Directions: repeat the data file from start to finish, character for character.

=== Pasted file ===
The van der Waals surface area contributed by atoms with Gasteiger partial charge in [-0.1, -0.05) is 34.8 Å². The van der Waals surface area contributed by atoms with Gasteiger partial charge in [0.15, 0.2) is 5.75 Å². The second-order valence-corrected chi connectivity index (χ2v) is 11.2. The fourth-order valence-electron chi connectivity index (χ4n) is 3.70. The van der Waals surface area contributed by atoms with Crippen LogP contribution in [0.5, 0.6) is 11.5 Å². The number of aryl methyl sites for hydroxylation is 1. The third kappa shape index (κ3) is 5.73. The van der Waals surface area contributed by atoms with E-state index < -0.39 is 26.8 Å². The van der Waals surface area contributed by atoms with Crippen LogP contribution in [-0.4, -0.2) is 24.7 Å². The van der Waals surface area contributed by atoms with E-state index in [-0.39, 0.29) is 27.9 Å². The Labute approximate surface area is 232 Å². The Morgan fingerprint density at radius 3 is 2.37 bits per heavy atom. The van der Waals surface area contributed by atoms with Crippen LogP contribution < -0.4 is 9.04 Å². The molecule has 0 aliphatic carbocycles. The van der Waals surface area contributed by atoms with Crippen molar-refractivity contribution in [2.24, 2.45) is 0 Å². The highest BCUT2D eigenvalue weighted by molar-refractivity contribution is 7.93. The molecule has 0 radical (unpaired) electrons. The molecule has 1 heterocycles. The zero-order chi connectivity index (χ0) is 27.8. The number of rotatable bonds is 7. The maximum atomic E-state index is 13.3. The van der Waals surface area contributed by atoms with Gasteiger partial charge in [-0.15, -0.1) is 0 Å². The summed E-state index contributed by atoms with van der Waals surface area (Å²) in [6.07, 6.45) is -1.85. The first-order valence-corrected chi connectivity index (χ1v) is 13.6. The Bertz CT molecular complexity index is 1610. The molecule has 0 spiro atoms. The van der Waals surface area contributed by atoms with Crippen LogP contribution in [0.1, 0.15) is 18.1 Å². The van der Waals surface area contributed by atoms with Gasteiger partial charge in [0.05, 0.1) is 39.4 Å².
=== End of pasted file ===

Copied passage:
The van der Waals surface area contributed by atoms with Gasteiger partial charge in [-0.1, -0.05) is 34.8 Å². The van der Waals surface area contributed by atoms with Gasteiger partial charge in [0.15, 0.2) is 5.75 Å². The second-order valence-corrected chi connectivity index (χ2v) is 11.2. The fourth-order valence-electron chi connectivity index (χ4n) is 3.70. The van der Waals surface area contributed by atoms with Crippen LogP contribution in [0.5, 0.6) is 11.5 Å². The number of aryl methyl sites for hydroxylation is 1. The third kappa shape index (κ3) is 5.73. The van der Waals surface area contributed by atoms with E-state index < -0.39 is 26.8 Å². The van der Waals surface area contributed by atoms with Crippen LogP contribution in [-0.4, -0.2) is 24.7 Å². The van der Waals surface area contributed by atoms with E-state index in [-0.39, 0.29) is 27.9 Å². The Labute approximate surface area is 232 Å². The Morgan fingerprint density at radius 3 is 2.37 bits per heavy atom. The van der Waals surface area contributed by atoms with Crippen LogP contribution < -0.4 is 9.04 Å². The molecule has 0 aliphatic carbocycles. The van der Waals surface area contributed by atoms with Crippen molar-refractivity contribution in [2.24, 2.45) is 0 Å². The highest BCUT2D eigenvalue weighted by molar-refractivity contribution is 7.93. The molecule has 0 radical (unpaired) electrons. The molecule has 1 heterocycles. The zero-order chi connectivity index (χ0) is 27.8. The number of rotatable bonds is 7. The maximum atomic E-state index is 13.3. The van der Waals surface area contributed by atoms with Gasteiger partial charge in [-0.15, -0.1) is 0 Å². The summed E-state index contributed by atoms with van der Waals surface area (Å²) in [6.07, 6.45) is -1.85. The first-order valence-corrected chi connectivity index (χ1v) is 13.6. The Bertz CT molecular complexity index is 1610. The molecule has 0 spiro atoms. The van der Waals surface area contributed by atoms with Crippen LogP contribution in [0.1, 0.15) is 18.1 Å². The van der Waals surface area contributed by atoms with Gasteiger partial charge in [0.05, 0.1) is 39.4 Å².